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How to Get the Sleep you Need: An Argument with the Experts

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Those of us who have trouble sleeping get tired of hearing the same old advice, the same half dozen rules we read everywhere. Avoid caffeine, alcohol, and big meals late at night. Don't exercise or engage in stimulating activities near bedtime, such as reading or watching TV in bed. Try taking a hot bath or writing a "worry list." When you can't sleep, get out of bed and do something else. Get up at the same time every day, no matter how little sleep you've had -- and don't nap. And don't worry -- you're probably getting all the sleep you need.

As someone who's lived with insomnia for half a century, who's spent six years interviewing sleep researchers and fellow insomniacs, writing Insomniac, I found that some of this advice may help some people some of the time, but there is no one-size- fits-all-solution.

About caffeine, alcohol, and big meals close to sleep, the experts are right. Caffeine sets the stress hormones flowing, speeds the heart, and raises blood pressure. The half life of caffeine, the time it takes for half of it to be broken down, is between 3 and 7 hours -- so if your last cup was at 1 PM, you still have a quarter of it left in your system at 3 AM. If you drink it daily and are on the slow side of metabolizing it, it never leaves your system -- and we do get slower as we age: if you could tolerate coffee when you were 35, that doesn't mean you can at 50. A woman between ovulation and menstruation takes about 25 percent longer to eliminate it. A woman on birth control pills takes twice as long, according to a 1993 study by M.J. Arnaud. But if life without caffeine is just too bleak, consider tea, which has about half the caffeine of coffee and has, besides, a substance that damps down the stress system. And if black tea is still too strong, green tea has about a third the caffeine content of that.

Alcohol is confusing. It's a complex, "messy" drug that works on several systems, acting as a depressant but also stimulating the stress system. But even when it seems to help you sleep, it breaks down into by-products that come back to bite you, which is why you may wake up a few hours later with a bad buzz. And even if you don't wake up, the EEG shows shallower sleep. You might want to rethink that nightcap.

Avoid big meals close to bedtime -- so say the experts, and so say I. Digestion is an active, intense, heat-generating process, not something you want to initiate close to sleep. The consumption of calories raises body temperature, and as a general rule, anything that raises your temperature -- like an electric blanket, a warm room -- may wreck sleep, since core body temperature needs to decline for sleep to be initiated and maintained.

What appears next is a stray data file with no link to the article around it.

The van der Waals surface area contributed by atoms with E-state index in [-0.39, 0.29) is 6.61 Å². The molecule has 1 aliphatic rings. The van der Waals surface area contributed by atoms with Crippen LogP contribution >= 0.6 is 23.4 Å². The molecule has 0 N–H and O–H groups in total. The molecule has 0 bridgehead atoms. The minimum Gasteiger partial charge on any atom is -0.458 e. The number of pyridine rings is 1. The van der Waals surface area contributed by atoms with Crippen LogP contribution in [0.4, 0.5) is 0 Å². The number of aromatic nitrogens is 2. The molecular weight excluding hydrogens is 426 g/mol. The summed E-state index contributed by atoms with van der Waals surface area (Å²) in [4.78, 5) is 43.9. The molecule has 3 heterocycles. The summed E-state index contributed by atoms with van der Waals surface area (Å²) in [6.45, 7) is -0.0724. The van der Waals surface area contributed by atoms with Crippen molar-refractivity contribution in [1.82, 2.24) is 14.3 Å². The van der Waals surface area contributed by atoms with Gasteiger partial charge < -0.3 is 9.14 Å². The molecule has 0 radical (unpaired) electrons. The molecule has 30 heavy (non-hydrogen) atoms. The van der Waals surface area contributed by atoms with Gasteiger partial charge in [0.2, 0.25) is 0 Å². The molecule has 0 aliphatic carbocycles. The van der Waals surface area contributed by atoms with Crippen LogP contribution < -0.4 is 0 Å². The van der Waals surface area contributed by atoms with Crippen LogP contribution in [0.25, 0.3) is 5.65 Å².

Exercise, of course, raises temperature in a big way, which is why we're told to avoid it in the evening. But I've found that if I leave a few hours between exercise and bedtime, evening exercise may actually help. When I swim within a few hours of bedtime, I get a lovely wave of sleepiness an hour or two later -- maybe for the same reason that a hot bath produces sleepiness, because it raises the body temperature so that the rapid decline that occurs afterward signals the body it's time for sleep. My swimming tends to be relatively relaxed, however, and a strenuous aerobic workout that close to bedtime might have bad effects. You have to find what works for you.

But in the hours just preceding sleep, you need to find ways of chilling out -- I mean, literally, cooling down. This means no more trips to the kitchen, no late night emails or anxiety-provoking conversations or projects, physical or mental, nothing that speeds the heart and raises body temperature. Find some way of making a barrier between the day and sleep. Leave the day at the bedroom door.

The experts tell us we should practice nightly sleep rituals, but the unwinding activities people find are actually more various than expert advice allows. Many people find reading in bed or watching TV a necessary part of relaxing. Insomniacs tell me that reading computer manuals, or Emmnual Kant, works beautifully. Not for me -- my mind has to be at least somewhat engaged. The New York Times works well, sometimes a novel, though no page-turners or cliff-hangers. And nothing work-related.

My preferred way of unwinding is a DVD. Nothing action-packed or adrenalin-pumping, though. Chick flicks work best, things like The Holiday, The Devil Wears Prada, The Jane Austen Book Club-- pretty to look at and they have happy endings. A friend swears she can't sleep without watching a half hour of Sex and the City every night. Travel documentaries work well, too, sending me to sleep with visions of other places, other lives, dancing through my head.